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These Little Piggies Rose to Stardom

By: Rebecca Jones

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While other little piggies went to market or stayed home, two little Colorado piggies were busy learning to shoot hoops and ride skateboards.

Bacon and Porkchop, two potbellied pigs belonging to John and Lynne Vincent, may be the world's most talented pigs. Each of them knows about 100 tricks, including such crowd-pleasers as dunking a basketball, leaping over 18-inch hurdles, picking out a tune on their "hogs-a-phone," dribbling a soccer ball and doing Elvis and Michael Jackson impersonations.

The porcine pair have performed on The David Letterman Show and The Tonight Show, and Porkchop once won a starring role – as a pig, of course – in an episode of Diagnosis: Murder with Dick Van Dyke.

They put in about 120 performances a year at birthday parties, company picnics and other such gatherings, mostly in and around Denver. They sometimes share billing with Top Hog, the world's only trained wild boar, and with Hamlet and Hamburger, two 600-pound farm pigs Vincent has trained to perform stunts, though the potbellies are the most versatile performers.

"It's amazing," says John Vincent, an engineer by day and animal trainer by night. "But everybody loves watching a pig do tricks."

Rise to Stardom

Their rise to stardom began nearly 10 years ago, when Lynne Vincent told her husband she wanted a potbellied pig. At the time, potbellies were at the apex of their popularity as exotic pets. Even so, John Vincent was reluctant. He didn't want a pet pig. "I had the same misconceptions most people do about pigs," he says. "I was a dog person."

But to please his wife, he agreed just to look at some pigs. "You never want to look at baby pigs unless you intend to bring one home," Vincent now says. "They're awfully cute." That's how Bacon, a black pig, came to live in the Vincents' suburban Denver home.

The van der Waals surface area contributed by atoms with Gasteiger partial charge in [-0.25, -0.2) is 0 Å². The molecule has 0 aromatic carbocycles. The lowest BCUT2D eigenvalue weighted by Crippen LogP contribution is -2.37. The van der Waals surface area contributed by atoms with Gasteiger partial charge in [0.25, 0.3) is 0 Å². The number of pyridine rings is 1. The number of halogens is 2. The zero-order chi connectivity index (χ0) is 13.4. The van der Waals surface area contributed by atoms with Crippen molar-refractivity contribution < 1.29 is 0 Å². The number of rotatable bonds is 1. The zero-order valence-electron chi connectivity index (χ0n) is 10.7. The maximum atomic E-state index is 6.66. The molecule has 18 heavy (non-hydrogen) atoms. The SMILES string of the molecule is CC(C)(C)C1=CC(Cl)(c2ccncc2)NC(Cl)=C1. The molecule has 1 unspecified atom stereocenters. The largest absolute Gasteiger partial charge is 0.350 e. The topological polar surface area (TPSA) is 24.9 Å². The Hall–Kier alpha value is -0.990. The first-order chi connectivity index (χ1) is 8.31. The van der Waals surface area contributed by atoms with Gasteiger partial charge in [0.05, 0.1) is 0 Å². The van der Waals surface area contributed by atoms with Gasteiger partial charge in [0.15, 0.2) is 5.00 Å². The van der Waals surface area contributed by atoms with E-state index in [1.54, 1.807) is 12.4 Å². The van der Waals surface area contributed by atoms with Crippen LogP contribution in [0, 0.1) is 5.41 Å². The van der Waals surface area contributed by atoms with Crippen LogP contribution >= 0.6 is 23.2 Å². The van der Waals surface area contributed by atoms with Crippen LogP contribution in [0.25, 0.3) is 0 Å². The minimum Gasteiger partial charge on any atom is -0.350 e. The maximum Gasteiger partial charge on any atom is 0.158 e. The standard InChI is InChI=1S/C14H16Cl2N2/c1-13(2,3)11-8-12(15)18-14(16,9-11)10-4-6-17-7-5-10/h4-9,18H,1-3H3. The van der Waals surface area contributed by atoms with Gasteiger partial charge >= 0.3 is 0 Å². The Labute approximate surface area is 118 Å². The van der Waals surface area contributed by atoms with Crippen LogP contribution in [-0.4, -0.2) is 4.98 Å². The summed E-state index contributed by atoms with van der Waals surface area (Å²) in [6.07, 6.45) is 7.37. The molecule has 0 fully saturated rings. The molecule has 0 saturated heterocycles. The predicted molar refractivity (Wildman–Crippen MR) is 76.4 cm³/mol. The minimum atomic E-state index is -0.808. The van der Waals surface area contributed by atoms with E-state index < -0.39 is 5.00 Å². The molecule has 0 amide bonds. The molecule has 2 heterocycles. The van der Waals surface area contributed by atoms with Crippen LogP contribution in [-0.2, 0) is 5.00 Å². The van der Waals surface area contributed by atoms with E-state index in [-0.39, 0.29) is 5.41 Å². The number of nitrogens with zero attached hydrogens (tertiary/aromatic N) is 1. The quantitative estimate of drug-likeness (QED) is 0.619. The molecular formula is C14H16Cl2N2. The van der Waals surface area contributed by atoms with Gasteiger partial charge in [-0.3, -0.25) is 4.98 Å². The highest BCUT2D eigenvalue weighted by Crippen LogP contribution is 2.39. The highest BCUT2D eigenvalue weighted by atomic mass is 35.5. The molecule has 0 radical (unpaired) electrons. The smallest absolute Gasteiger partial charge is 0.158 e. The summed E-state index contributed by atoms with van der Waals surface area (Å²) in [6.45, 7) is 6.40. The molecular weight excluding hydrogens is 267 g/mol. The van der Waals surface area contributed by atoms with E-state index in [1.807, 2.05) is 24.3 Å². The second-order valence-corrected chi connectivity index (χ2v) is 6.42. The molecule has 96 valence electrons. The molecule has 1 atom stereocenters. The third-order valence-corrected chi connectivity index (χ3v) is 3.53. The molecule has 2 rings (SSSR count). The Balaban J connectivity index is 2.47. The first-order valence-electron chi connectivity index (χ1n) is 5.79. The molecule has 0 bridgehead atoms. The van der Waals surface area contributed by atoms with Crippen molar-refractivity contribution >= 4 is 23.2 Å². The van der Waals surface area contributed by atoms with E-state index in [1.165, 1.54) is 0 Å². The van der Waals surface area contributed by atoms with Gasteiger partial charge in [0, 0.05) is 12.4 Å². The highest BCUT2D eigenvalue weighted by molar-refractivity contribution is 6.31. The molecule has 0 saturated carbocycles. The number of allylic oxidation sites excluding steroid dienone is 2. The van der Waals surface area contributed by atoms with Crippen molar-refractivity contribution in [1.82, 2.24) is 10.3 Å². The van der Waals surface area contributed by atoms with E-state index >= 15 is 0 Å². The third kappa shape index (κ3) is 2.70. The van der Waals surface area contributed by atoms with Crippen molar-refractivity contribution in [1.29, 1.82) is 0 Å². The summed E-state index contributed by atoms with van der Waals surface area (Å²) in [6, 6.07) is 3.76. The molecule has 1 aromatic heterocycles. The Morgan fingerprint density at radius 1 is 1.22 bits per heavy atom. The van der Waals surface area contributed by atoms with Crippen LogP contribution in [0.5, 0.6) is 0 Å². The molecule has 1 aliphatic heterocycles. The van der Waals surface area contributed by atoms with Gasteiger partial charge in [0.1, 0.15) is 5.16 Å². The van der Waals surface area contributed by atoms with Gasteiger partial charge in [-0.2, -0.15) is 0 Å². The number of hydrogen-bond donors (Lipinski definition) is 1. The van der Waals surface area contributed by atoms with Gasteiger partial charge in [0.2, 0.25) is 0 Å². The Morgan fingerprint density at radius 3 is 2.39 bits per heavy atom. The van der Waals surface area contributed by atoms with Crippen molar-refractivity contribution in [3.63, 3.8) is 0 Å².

"Once we got it home I knew people would make fun of me for having a pet pig," Vincent says. "I'd heard they were smart, but I didn't know how smart. I just started training him to be smarter than my friends' dogs. And Bacon learned things so fast, it was incredible."

Spending just 15 minutes a night on training, the piglet soon learned to sit, shake, lie down, spin in a circle, push a ball and fetch. "Eventually he learned to dribble a soccer ball into a net," Vincent says. "Those were his first real tricks."

Bacon's Big Break

Bacon's big show business break came a few months later when the breeder who'd sold him to the Vincents put on a pig show at a mall and invited him to perform to demonstrate what pigs could do. "I thought five or six people would be there to watch him," Vincent recalls. "But when we got there, there must have been 50 or 60 people waiting to watch him perform."

Nine months after adopting Bacon, the Vincents got Porkchop, a white pig, with the intention of teaming them up to make a pig-training video. They did, and the pigs' careers blossomed.

The Vincents have since moved from the suburbs to a rural area about 45 minutes outside of Denver. They've also added to their menagerie. In addition to Bacon, Porkchop, Top Hog, Hamlet and Hamburger, they have six other potbellied pigs, plus horses, miniature donkeys, parrots, dogs and cats. All but the horses and donkeys live in the house – and the Vincents are pretty sure the horses would come in if invited.

Each animal gets its share of attention. "John plays with every animal every day, and he rides the horses on the weekends," says Lynne Vincent. "He gets up at 5:30 or 6 every morning and feeds everybody. Then he goes to work, then he's up until 11:30 or midnight every night training the animals."

John Vincent says, "I really love these animals. Now, people sometimes call me Dr. Doolittle." Training is never coercive or abusive. Why make an animal do something resentfully, out of fear, when you can get it to do it willingly, for the fun of it, he asks. "I use operant conditioning – or a better word is shaping," he says. "I use the same method on dogs and birds and pigs. It's low stress. I don't force anything."

At ages 10 and 9 respectively, Bacon and Porkchop show no signs of slowing down or easing into retirement, John Vincent says. The only problem is that Vincent is running out of new tricks to teach them. "The past couple of years, it's been hard to think of tricks that are funny enough to put into our act," he says. "And we hardly ever have to work on our old tricks because their memories are so good they don't forget them. "I guess it just goes to show you can teach an old hog new tricks."

You can visit Bacon and Porkchop's Web site at www.tophogs.com.

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